The Mysterious Mr. Quin, by Agatha Christie

>> Friday, August 25, 2006

book coverAgatha Christie's The Mysterious Mr. Quin is a collection of 12 stories which were published in magazines during the 1920s, and were only collected in a single volume in 1930. I remembered this collection fondly from my early teens, when I was devouring all of Christie's oeuvre.

All twelve of these stories feature two characters. Mr. Satterthwaite, who is our... well, not narrator, because this isn't told in 1st person POV, but maybe our witness to Mr. Quin's actions? Mr. Satterthwaite is in his late sixties, an elf-like little man who knows everybody worth knowing and is known by everyone. He's spent his whole life, and most especially his latest years, as an observer, watching as other people live their high dramas, but never participating himself.

Until, that is, the events narrated in the first story, The Coming of Mr. Quin. It's New Year's Eve and Mr. Satterthwaite is staying at some friends' house, as a member of a larger party. After dinner, the men are talking about the mysterious suicide of the house's former owner, which happened in the presence of a couple of them, when someone knocks on the door. It's a gentleman named Mr. Quin, a passing motorist whose car broke down nearby and who asks for refuge for half an hour, while his chauffer fixes the car.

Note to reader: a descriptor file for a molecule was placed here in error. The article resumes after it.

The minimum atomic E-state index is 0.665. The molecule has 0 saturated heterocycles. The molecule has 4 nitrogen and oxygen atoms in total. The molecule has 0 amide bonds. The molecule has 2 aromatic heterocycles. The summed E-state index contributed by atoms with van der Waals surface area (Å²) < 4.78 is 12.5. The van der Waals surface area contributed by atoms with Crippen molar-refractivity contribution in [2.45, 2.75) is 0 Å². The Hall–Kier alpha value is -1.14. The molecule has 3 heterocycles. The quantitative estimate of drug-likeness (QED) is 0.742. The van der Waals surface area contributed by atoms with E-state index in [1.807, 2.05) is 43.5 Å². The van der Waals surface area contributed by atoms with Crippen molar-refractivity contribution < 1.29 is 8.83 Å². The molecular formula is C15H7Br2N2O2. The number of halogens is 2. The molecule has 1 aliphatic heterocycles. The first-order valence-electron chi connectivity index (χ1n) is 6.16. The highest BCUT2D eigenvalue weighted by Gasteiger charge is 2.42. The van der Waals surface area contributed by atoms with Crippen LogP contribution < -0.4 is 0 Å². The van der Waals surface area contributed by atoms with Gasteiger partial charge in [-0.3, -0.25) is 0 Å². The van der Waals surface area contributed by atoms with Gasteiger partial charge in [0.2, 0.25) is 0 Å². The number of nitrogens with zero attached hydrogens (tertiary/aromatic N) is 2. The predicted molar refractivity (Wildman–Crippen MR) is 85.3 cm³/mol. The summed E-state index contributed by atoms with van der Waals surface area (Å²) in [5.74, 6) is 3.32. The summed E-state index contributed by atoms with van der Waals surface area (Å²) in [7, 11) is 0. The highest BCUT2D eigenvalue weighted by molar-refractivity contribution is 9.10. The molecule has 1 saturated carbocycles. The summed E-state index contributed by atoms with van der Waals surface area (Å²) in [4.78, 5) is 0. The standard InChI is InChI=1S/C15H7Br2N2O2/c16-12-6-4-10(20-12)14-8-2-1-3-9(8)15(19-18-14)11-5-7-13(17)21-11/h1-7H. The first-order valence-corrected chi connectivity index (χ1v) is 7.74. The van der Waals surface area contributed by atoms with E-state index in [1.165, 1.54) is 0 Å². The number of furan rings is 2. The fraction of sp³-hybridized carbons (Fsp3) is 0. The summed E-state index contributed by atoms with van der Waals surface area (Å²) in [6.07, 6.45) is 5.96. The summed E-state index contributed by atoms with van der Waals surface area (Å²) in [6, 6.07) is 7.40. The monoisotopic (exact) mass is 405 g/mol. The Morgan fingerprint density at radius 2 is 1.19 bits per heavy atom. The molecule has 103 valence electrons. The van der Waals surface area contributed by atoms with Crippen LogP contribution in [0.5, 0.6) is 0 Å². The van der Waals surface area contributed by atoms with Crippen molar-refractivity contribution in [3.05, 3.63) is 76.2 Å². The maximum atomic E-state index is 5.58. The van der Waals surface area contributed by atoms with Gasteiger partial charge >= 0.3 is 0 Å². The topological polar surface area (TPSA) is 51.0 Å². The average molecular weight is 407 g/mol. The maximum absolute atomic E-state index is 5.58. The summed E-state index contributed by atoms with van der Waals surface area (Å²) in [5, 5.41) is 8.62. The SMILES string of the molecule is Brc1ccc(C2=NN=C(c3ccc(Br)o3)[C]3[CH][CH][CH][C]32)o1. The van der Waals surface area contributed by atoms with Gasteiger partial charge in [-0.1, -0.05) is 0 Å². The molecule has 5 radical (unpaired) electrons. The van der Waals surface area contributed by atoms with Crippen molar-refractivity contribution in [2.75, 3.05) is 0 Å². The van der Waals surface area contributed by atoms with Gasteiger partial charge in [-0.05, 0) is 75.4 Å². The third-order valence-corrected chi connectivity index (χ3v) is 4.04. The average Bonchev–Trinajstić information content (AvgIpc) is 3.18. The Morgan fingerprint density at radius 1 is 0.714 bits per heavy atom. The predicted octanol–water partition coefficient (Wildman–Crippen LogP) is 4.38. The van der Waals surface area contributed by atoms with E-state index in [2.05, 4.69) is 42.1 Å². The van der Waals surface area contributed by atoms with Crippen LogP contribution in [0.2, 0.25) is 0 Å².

And during that half hour, Mr. Quin skilfully manipulates the conversation so that the whys and hows of that mysterious death become quite clear to Mr. Satterthwaite, with unexpected consequences to some of the party.

The other 11 stories vary in setting, but there's always one constant. Mr. Quin mysteriously appears when there has been or will be a need for him, acting as a catalyst for Mr. Satterthwaite to wade in and take a part in the dramas developing in front of him, always helped by Mr. Quin in seeing things in a different way.

Each story also has a link (sometimes subtle, sometimes very obvious) to the Harlequinade. I especially remember that on my first read, those mentions intrigued me enough to go to the library and investigate (no internet back then!).

The stories vary in quality, but other than the last one, which was just as confusing and nonsensical this time around as I remembered it being when I first read it, they're all interesting, neat little mysteries. And there's the bonus of the glimpse into English society in the 1920s, which was fascinating.

In general, I liked the earliest stories in the book more. It would make sense if the stories are arranged in chronological order, which I'm not sure they are. I especially liked the story I mentioned above, the second one, The Shadow on the Glass, the third, At the Bells and Motley, the seventh, The Voice in the Dark and the eighth, The Face of Helen.

On the whole, I'd rate this book a B.


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